A couple of times during the meeting, reference was made to a grant that has been applied for, from the Department of Environmental Conservation Office of Environmental Justice: $50,000 to assess the impact of truck traffic on the infrastructure, public health, economic activity, quality of life of the city and do a survey of the origin and destination of trucks entering the city. According to Moore, "without that objective data [from the origin and destination survey], we cannot talk effectively with Claverack and Greenport." Word on the outcome of the grant application is expected in about a month.
Although Moore wanted the discussion to stay focused on the state truck routes, the conversation inevitably shifted to the gravel trucks. Committee member Cappy Pierro (Fifth Ward) advocated for two-way traffic on the causeway, maintaining that it would eliminate all gravel trucks on Columbia Street below Third and on Front Street. Pierro speculated that DOT might relax the prohibition on trucks leaving the causeway making a left turn onto Route 9G "if we went to them and promoted it."
This inspired Melissa Auf der Maur and Tony Stone, owners of Basilica Hudson, to speak up in protest. Auf der Maur asserted that trucks shouldn't be anywhere in the city and declared that she would object to having all the dump truck traffic on the causeway. Going to or from the causeway, every truck would pass the Basilica. "Two-way traffic," said Auf der Maur, "is going to ruin our business," which she described, rightfully, as "a huge asset to the city."
Stone objected to the remedies suggested, calling them "out-of-line." "We are pitting parts of the city against each other," he said. When Pierro started to talk about the positive impact for Hudson "if they got the road through Greenport," referring to the haul road Holcim/O&G proposed two years ago, lining up with the causeway and going from Route 9G to Route 9, Stone reacted, "Let's not treat people like they're idiots here." He posited that the "end goal" of widening and lengthening the private road was "to increase volume to the port."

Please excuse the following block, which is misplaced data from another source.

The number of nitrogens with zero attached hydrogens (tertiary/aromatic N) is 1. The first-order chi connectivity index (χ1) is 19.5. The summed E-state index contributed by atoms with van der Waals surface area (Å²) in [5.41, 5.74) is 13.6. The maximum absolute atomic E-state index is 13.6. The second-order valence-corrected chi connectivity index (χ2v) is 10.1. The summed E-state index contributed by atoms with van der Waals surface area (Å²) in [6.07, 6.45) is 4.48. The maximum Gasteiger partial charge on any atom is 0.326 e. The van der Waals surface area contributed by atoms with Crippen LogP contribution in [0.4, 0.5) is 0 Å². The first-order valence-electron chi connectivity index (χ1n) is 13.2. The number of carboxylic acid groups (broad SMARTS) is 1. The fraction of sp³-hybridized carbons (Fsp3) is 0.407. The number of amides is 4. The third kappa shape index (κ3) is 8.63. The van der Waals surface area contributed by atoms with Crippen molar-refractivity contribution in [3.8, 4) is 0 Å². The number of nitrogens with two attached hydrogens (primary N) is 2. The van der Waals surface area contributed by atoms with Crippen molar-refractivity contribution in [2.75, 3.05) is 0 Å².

Auf der Maur said she was "scared and frustrated." "The truck thing," she said, "is going to make or break the future of the waterfront." Haddad concurred. "It's going to be almost impossible to pull our LWRP together with gravel dust in place."
Audience member Helen Arrott brought the focus of the discussion to the corner of Columbia and Third streets. She spoke of trucks running up onto the sidewalk because they cannot make the turn. She told how her house on North Third Street, which she claims is older than the city itself, is regularly shaken by the vibrations caused by heavy trucks passing in such close proximity. "If my house were brick," she said, "it would be rubble at the moment." Arrott called for structural engineers "to find out what these streets will bear," saying there are "hollow sewers under the streets." Arrott expressed the opinion that the current volume of truck traffic was inappropriate for "this little ancient town," calling it "a threat to historic properties."
Noah Fischel, who owns the beautifully restored historic building on the northeast corner of Third and Warren streets, took up the theme introduced by Arrott, suggesting that the City should "approach this from a historic preservation point of view," focusing on the destructive impact that truck traffic has on Hudson's historic architecture. He reiterated Friedman's suggestion that we needed to change the language when talking about trucks: it is not Hudson wanting to dump its truck traffic on other municipalities, it is those municipalities that are dumping their traffic on Hudson.
When historic preservation was suggested as a possible basis for freeing Hudson from the tyranny of trucks, city attorney Cheryl Roberts said she knew an expert "who specialized in the impacts of trucks on historic properties" and said she would contact that person.